Van Allen didn’t have to travel all the way to a meeting of physicists in Moscow to see the faces of the skeptics as he began to discuss the radiation belts. Plenty of people on his side of the Cold War fence viewed the belts he had...

  20. 14 Space as a Cottage Industry
    (pp. 200-212)
    DOI: 10.2307/j.ctt20mvbft.20

    Fairfax, Iowa—April 1962. Only the crickets broke the stillness of the night as University of Iowa electrical engineering senior Don Gurnett headed across his father’s farm in Fairfax. He carried a handmade radio receiver with a loop antenna constructed of fifty turns of wire. Gurnett came to the fields to try to detect whistlers, the sounds of natural, very low frequency (VLF) radio waves produced by bursts of lightning.

    Safely beyond the electrical power line interference of Iowa City, he sat in the velvet darkness pierced only by the stars. But Gurnett didn’t need a local lightning storm to...

  21. 15 The Mariners
    (pp. 213-228)
    DOI: 10.2307/j.ctt20mvbft.21

    Venus—December 14, 1962. The tinyMariner 2spacecraft neared the end of a 109-day voyage to the brightest jewel then visible in the dawn sky. Centuries of human beings had greeted Venus as the morning star. Now JPL scientists sent a greeting toMarinerwith radio signals that switched on the instruments for earth’s first close-up exploration of another planet. Against great odds,Mariner 2hurled across 180 million miles of space with a small haven full of instruments prepared to unravel the secrets of Earth’s cloud-shrouded neighbor. Newspaper articles speculated about finding clues “to the possibility of the...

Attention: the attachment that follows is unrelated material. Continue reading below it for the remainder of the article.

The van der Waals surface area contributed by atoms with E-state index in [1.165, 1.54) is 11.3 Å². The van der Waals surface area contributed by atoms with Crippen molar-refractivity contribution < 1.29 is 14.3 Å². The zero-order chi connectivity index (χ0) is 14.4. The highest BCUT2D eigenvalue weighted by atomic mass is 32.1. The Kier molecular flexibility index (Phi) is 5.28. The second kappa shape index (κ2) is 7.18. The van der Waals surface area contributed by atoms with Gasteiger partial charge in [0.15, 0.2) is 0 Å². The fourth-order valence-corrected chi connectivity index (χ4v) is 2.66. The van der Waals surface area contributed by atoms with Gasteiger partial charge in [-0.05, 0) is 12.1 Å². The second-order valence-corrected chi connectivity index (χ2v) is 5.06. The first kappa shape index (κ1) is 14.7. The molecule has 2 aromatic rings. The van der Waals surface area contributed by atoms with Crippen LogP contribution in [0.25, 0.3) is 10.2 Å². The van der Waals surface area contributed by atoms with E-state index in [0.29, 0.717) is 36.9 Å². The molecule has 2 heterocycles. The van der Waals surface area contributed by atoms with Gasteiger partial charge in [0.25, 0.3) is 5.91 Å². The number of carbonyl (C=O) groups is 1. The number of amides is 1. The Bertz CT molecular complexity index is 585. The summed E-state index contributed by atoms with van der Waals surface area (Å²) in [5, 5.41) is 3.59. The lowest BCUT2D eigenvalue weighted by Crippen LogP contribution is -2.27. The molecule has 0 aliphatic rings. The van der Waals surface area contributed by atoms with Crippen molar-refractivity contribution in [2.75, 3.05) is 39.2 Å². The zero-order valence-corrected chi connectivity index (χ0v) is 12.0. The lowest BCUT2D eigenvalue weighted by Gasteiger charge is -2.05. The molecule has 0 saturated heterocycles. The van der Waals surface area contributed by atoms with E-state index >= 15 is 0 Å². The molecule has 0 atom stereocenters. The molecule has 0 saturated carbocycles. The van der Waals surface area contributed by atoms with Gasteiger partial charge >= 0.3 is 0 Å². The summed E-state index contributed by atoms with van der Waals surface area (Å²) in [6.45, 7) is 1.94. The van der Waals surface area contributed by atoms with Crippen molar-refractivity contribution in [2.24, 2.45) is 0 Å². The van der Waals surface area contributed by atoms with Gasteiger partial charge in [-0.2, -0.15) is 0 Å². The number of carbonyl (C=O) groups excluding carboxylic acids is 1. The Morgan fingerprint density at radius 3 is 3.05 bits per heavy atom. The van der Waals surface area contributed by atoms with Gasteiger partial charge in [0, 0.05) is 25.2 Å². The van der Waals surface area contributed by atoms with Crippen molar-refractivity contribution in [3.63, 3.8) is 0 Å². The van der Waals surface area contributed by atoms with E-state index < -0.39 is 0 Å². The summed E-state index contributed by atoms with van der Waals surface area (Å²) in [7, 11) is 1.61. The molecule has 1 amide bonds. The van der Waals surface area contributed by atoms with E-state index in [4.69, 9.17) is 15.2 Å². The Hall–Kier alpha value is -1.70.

22. 16 Pioneers to the Outer Planets
    (pp. 229-247)
    DOI: 10.2307/j.ctt20mvbft.22

    Redondo Beach, California—January 1972. Van Allen could almost catch his reflection in Iowa’s glittering gold box fitted with particle counters forPioneer 10’s journey to the outer planets. The instruments on the mission promised the world a front-row seat for new discoveries at Jupiter. Astronomers gave good odds for radiation belts at Jupiter based on the hot glow around the planet that their radio telescopes measured from afar. But no one knew for sure. The gold-cased detector that drew less power than a Christmas-tree light could help unravel such mysteries.

    TRW Systems built the spacecraft and Van Allen traveled...

  23. 17 Space Politics
    (pp. 248-264)
    DOI: 10.2307/j.ctt20mvbft.23

    Jet Propulsion Laboratory, Pasadena, California—January 24, 1986. Van Allen joined colleagues at a Planetary Society banquet in Hollywood before heading to Pasadena on Thursday, January 23, for the big day at JPL. Friday broughtVoyager 2within 50,000 miles of Uranus.

    Scientists had waited eight years and 2 billion miles for this day. Project scientists Norm Ness of the Goddard Space Flight Center invited Van Allen to the encounter as a guest of his magnetometer team. “I was thereby admitted to the investigators’ ‘inner sanctum’ and was able to circulate fully in the working areas, attend science group meetings,...

  24. 18 Journey to the Edge of the Solar System
    (pp. 265-276)
    DOI: 10.2307/j.ctt20mvbft.24

    Iowa City, Iowa—October 9, 2004. The debate simmered as top space scientists from across the world gathered for James Van Allen’s ninetieth birthday colloquium. Amid the cocktail parties, personal reunions, and technical papers, Tom Krimigis of APL insistedVoyager 1had crossed the inner boundary of the solar system and Frank McDonald of the University of Maryland saidVoyagerhadn’t crossed yet. Both had instruments on the mission, both stood at the peaks of their profession, and both painted competing pictures of realms of the solar system never before explored.

    The debate between Krimigis, one of Van Allen’s former...

  25. Notes
    (pp. 277-294)
    DOI: 10.2307/j.ctt20mvbft.25
  26. Selected Bibliography
    (pp. 295-306)
    DOI: 10.2307/j.ctt20mvbft.26
  27. Index
    (pp. 307-322)
    DOI: 10.2307/j.ctt20mvbft.27